It is a legal requirement that livestock, including livestock kept as pets, are properly identified. The rules relating to identification vary depending on the type of animal in question.
Currently there is no requirement to identify llamas, alpacas, guanacos and vicunas, although this may well change in the future.
All cattle born on or after 1 January 1998 must be “double tagged” within 20 days of the animal being born, with the exception of dairy cattle which must be fitted with at least 1 tag within 36 hours of birth.
All cattle must, however, be double tagged before they leave the holding on which they are born.
The process of double tagging involves the fitting of an ear tag bearing the animal’s unique number to each of the animal’s ears.
There are 2 types of ear tag. These are known as “primary” and “secondary” tags. A “primary” ear tag is a yellow, plastic two-piece ear tag. Primary ear tags fitted since 1 January 2000 must contain the crown logo, country code, “herdmark”, individual animal number and check digit.
A secondary ear tag can contain include additional information which may be help the farmer manage his herd, for example, it could the animal’s name. Button and metal tags can be used as secondary tags since there is no minimum size requirement for secondary tags.
Cattle imported from outside of the EU must be retagged within 20 days of the animal passing the veterinary checks which are required when importing cattle from outside of the EU.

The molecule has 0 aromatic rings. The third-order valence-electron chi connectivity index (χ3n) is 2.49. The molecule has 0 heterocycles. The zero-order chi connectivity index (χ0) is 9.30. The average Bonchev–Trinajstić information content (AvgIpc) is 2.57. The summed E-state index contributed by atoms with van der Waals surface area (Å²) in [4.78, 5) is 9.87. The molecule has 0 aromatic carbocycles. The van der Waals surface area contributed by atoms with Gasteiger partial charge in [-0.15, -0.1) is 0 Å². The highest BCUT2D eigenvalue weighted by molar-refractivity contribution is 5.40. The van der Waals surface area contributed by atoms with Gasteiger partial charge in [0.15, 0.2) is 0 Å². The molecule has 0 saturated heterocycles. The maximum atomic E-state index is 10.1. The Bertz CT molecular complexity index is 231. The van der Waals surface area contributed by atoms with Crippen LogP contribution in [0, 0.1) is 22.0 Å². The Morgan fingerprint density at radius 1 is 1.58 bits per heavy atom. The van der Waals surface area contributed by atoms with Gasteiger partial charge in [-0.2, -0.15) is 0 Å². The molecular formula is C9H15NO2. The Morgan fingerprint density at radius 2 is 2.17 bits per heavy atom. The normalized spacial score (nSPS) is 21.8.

Cattle do not currently have to be electronically tagged in the UK.
Sheep and goats
All sheep and goats born or first identified on or after 1 January 2010 must be identified within 6 months of birth (if they are housed overnight) or within 9 months of birth (if they are not housed overnight) or before they leave the holding on which they were born, if that is sooner.
Sheep and goats intended for slaughter within 12 months of birth need only carry one form of identification. In such circumstance identification can be by tagging or electronic and a single slaughter batch tag (bearing simply the flock number) can be used. Otherwise they must carry 2 forms of identification and in the case of sheep one of these forms of identification must be electronic.
Where identification by electronic means is required or permitted such identification can be by means of a “bolus” (an electronic identifier which the animal swallows).
Where identification by non-electronic means is permitted identification can be by means of ear tags, tattoos and “pastern bands” (a band which is placed around the animal’s lower leg).
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